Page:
Thomas Jefferson Papers

From Thomas Jefferson to Francis Walker Gilmer, 12 October 1824

Monticello Oct. 12. 24.

Dear Sir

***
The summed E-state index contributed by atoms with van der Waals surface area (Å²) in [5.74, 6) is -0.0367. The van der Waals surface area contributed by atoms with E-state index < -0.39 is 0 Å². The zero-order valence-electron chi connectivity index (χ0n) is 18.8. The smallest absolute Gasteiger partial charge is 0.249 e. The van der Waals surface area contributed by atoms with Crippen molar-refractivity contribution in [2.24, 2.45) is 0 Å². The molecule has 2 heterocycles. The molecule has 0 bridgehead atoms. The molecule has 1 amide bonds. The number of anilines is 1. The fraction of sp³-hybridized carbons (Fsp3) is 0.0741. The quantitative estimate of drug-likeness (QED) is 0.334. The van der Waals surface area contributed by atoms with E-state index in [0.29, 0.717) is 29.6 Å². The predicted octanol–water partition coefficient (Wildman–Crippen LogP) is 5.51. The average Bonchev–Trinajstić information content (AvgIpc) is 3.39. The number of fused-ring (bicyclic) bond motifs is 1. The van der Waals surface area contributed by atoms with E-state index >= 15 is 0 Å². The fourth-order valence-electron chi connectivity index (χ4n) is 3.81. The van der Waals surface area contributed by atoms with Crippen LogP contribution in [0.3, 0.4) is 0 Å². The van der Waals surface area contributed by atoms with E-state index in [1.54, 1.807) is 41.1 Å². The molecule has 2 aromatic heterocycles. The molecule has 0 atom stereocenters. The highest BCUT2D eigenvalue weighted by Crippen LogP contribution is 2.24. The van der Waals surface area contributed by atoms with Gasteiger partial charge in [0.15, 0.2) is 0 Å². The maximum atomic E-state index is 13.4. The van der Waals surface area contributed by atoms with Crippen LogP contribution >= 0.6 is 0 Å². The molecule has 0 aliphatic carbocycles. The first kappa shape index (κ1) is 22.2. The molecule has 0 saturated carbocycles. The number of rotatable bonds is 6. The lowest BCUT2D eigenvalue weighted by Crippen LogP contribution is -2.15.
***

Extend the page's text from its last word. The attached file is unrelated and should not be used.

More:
I have written to you but once since you left us, which was on the 5th of June, and have duly recieved yours of June 6. 21. July 7. 20. Aug. 13. and 27. in that of July 20. you mentioned the possibility that you might be detained longer than we had expected, perhaps to Dec. or January, and wished a remittance of 6. or 700. D. for expences if lengthened, as possibly might be. this with your other letters (which had at that time been recieved) was communicated to the Visitors at their session of the 4th instant. in the present state of their funds, they could do nothing more than express their willingness that you should take this from the monies put into your hands for books, apparatus Etc. they would deeply regret that any difficulty of this kind should withdraw you from your post, re infectâ; and have much more at heart your ultimate success than the time of your stay, or mode of employing this pecuniary deposit, necessary to ensure it.—your idea of going to Germany for Professors is not approved. the science of a Professor would be of little importance, if he has not the easy and copious use of language to communicate it we think Ireland a better recourse, were England and Scotland to fail. the greatest of all misfortunes would be your return without any. it would produce in the mind of the legislature a belief that the enterprise had proved abortive, and they would drop it where it is. the public too, considering our prospects at an end, would give up the high expectations with which they had looked to us, and send their youth elsewhere, as heretofore. our opinion is therefore, that if you cannot get men of the first order of science, it would be better you should bring the best you can get, altho’ of secondary grade. they would be preferable to secondaries of our own country; because the stature of these is known to be inferior to some in other seminaries; whereas those you would bring would be unknown, would be readily imagined such as we had expected, and might set us agoing advantageously until we could mend our hold.—in your letter of Aug. 13. where you state, as a difficulty our having united branches of science which had never been combined in the same person in Europe, such as Chemistry and Natural history of which last mineralogy is a branch, and Nat. philosophy and astronomy, both belonging to Physico-mathematics, it seems not to have occurred to you that, altho’ we had provisionally formed the sciences into groupes associated in their character, we had expressly declared them interechangeable among the Professors to suit their respective qualifications.—to the objection of the length of our session, we must be unyielding; because holidays for a month or two at a time, and two or three times a year, requiring nearly as much more time for the students to bring up their lee-way, would never be tolerated in this country. we see no reason why the laborer in the field of education should require such respites more than those in law or medecine, and especially when we require of the first only two hours every other day.—your letter however of Aug. 27. has quite revived our spirits, and reestablished our hopes. a good Professor of Modern languages secured, a good Classical one in view, an able Mathematician engaged, nothing more remains of importance, but a Natural philosopher of high grade. he is truly so. probably one of these will be a Chemist. Zoology and Botany we can well supply here; and if you cannot procure a Professor of Anatomy of high qualification, we can suspend that school to a more favorable time. it is the one we are least prepared for, and may best omit for a while, and you know indeed that we had at one time determined to pretermit it in the beginning, and were induced to change our mind merely because of the advantageous opportunity of your mission to obtain a Professor of the highest order of merit. and unless you can do this, we will begin without it. Come then with those I have named, and we shall be strong enough. but prefer delay to disappointment. for altho’ we have counted on opening the 1st of February, yet an able and splendid opening at a later day would be preferred to an earlier and defective one. for delay we can find excuses, but disappointment would be the abyss of all our hopes. such names as Ivory and Leslie would indeed set us up at once, if to remain permanently with us. but, leaving us after a short stay, we should be considered by the public as bewidowed, and fallen from our high estate. I am very much gratified by your testimony of the friendly interest mr Leslie has taken in your mission. the semi-barbarous state of this country when he was here was such as might well disgust one of his large view of science. I remember enough of that myself. but I think there are circumstances in our situation now which would engage his approbation and best wishes in our favor.